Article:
Almost without it being noticed, Microsoft has transformed itself from a software company to an investment company. The Q4 results announced last night show investment income up 132 per cent compared with the year-ago quarter. Investment income of $1.127 billion in the quarter represented 32 per cent of Microsoft's income before taxes. It was clear from the results that Microsoft's investments have been performing more profitably than its products, with the operating income showing 30 cents/share coming from products and 14 cents from investment income and interest.
The financial analysts were noticeably subdued about a lacklustre quarter which may represent a sea-change in Microsoft's income model: they know too well the vulnerability of Microsoft's portfolio to the market's whims.
On the asset side, Microsoft has never been stronger, with $24 billion in cash (up from $17 billion a year earlier), and $18 billion in investments, up from $14 billion, so Microsoft's cash and equity investments were worth $41.424 billion on 30 June.
Revenue for the quarter was almost flat at $5.804 billion, up just 0.69 per cent on the year-earlier quarter, compared with the 23 per cent increase seen in Q3. Microsoft's ability to recognise revenue more or less as it pleases, may have been helpful here, allowing it to show this very small increase rather than a potentially headline-grabbing loss. The FY2000 revenue increased 16 per cent to $22.96 billion, and the profit was $9.42 billion, up 21 per cent.
Microsoft's operating income was down 13 per cent for the quarter, primarily reflecting a 10 per cent decline in the sales of MS Office and tools, with Windows sales up 6 per cent, and consumer group sales up 34 per cent (but with unknown losses, despite the increase). Microsoft's productivity (mostly Office) division now makes 45 per cent of Microsoft's revenue, Windows 42 per cent, and the consumer stuff 14 per cent.
Office 2k slowdown
Office sales are decelerating, and a further decline is expected by financial analysts like Drew Brosseau of SG Cowen, who suggests that Microsoft's applications business will grow at 12 per cent in FY2001, compared with 18 per cent in FY2000 and 25 per cent in FY 1999. Microsoft will have a tough time making up the difference from Windows sales. With the continuing refusal to break down Windows 2000 sales to show the proportion of the higher-priced server sales ($319 for the workstation version, compared with $1,199 or $3,999 for the server versions), the suspicion lurks that the picture is worse than Microsoft has been suggesting. Even stalwart-supporter Rick Sherlund of Goldman Sachs said at the end of last month that he was "not impressed" by the sales of Windows 2000.
Geographically, the South Pacific and Americas region and EMEA were down, but balanced by a small rise in the Asia region. Microsoft said Germany and Italy produced healthy results, but the UK was a laggard. OEM sales were up 5.6 per cent in the quarter, and 10 per cent for the year.
The usual excuses were trotted out for the disappointing quarter, with Connors suggesting that Windows 2000 has a longer adoption cycle because it is not a consumer product. COO Bob Herbold attributed the disappointing results to a downturn from Y2K and weak business PC sales, but refused to concede that Office 2000 is losing its relevance in the market place.
The outlook for the financial year that started on 1 July was for a lower first quarter, according to CFO John Connors, with earnings of 41 cents/share - two cents below analyst expectations. He expected revenue to increase 5 pe rcent in Q1, and 15 per cent for FY2001. Windows ME, expected in September, is not expected to have much financial impact, Connors said. He expects Windows 2000 sales to be up in mid-teen percentages in Q1, and 20 per cent for FY2001, and that applications would be flat in Q1. These estimates could prove to be optimistic judging by the over-optimistic earlier estimates, and the significant downward trend of Office sales.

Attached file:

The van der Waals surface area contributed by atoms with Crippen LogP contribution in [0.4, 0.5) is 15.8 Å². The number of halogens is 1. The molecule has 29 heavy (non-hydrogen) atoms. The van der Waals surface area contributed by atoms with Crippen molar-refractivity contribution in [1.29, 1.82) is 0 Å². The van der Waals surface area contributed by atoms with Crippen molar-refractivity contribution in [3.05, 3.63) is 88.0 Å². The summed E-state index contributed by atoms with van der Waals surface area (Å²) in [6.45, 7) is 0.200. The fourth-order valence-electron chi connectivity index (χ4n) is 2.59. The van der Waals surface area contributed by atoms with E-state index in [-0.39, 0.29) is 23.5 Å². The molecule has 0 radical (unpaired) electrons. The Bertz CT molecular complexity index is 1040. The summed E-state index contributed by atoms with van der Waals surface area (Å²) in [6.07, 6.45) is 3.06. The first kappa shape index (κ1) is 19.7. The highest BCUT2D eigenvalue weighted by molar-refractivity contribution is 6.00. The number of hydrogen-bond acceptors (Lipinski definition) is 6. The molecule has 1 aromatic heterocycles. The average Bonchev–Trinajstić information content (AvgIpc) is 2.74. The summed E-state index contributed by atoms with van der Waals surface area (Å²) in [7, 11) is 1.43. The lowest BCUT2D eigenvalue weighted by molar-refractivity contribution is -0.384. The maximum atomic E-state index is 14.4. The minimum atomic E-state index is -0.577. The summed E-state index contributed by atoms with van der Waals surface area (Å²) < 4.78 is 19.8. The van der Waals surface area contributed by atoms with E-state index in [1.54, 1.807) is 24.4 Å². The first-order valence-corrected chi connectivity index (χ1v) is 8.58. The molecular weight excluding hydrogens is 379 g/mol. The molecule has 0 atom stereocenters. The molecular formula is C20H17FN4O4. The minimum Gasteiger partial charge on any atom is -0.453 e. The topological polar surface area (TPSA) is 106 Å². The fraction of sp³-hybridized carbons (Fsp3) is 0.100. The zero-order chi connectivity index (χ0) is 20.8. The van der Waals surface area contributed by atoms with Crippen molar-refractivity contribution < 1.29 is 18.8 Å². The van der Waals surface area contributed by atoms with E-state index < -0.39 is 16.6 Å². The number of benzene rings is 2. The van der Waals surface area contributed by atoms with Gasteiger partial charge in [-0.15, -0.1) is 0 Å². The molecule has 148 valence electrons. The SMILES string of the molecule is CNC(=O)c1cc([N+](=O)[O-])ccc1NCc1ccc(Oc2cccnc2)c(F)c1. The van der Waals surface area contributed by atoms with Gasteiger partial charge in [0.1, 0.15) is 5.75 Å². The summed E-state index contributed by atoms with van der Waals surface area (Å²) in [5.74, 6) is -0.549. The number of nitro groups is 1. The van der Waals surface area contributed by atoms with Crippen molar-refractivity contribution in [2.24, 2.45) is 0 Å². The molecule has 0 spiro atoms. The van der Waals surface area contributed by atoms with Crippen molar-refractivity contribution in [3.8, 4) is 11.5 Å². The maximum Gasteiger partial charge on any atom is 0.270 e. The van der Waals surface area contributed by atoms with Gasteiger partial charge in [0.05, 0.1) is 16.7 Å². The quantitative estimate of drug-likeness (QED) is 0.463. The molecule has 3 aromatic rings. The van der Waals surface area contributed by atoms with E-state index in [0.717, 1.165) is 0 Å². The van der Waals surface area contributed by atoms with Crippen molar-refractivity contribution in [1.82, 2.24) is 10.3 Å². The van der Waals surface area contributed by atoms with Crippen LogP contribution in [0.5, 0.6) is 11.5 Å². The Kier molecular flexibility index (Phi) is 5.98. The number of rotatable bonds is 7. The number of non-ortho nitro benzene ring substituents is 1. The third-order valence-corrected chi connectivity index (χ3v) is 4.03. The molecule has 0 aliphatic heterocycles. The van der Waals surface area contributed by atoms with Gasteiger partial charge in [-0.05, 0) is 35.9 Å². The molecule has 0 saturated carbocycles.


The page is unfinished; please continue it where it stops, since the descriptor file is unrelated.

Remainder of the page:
Next generation still a way off
So far as future revenue from .NET or the ASP model was concerned, these would have no impact in FY2001, Connors said, and it would be three to five years before there would be income from ASP.
As for share buybacks, Connors said that there were no plans "at this time" to reinstate the programme. Microsoft acquired Visio in January for 14 million shares, and was then prevented by accounting rules from buying back any more stock until the beginning of July, so missing the chance to snap them up when their value had more than halved since December. At the end of June, Microsoft had 157 million outstanding put warrants that could be exercised by the owners at strike prices between $70 and $78 from September to December 2002. There were 832 million vested and unvested options outstanding, and 5.283 billion shares outstanding.
Microsoft has become a mature company (in the revenue sense only, of course) and is looking more and more like Computer Associates. Business users at present seem to be focussing on network and desktop management, and it remains to be seen whether they will toe Microsoft's line and buy Windows 2000 when it gets round to releasing service pack 1.
In best ostrich-fashion, Microsoft's legal woes are being ignored, although during the financial analysts call, Herbold said in response to a question that he expected the Supreme Court to decide whether to hear the appeal itself in late September or early October.
Shareholders appear to be more concerned about disappointing sales of PCs during the last three quarters. Netscape founder Jim Clark is not too concerned however: he said yesterday that "Now I own some stock in them [he admitted to having a million Microsoft shares], I kind of like them". ®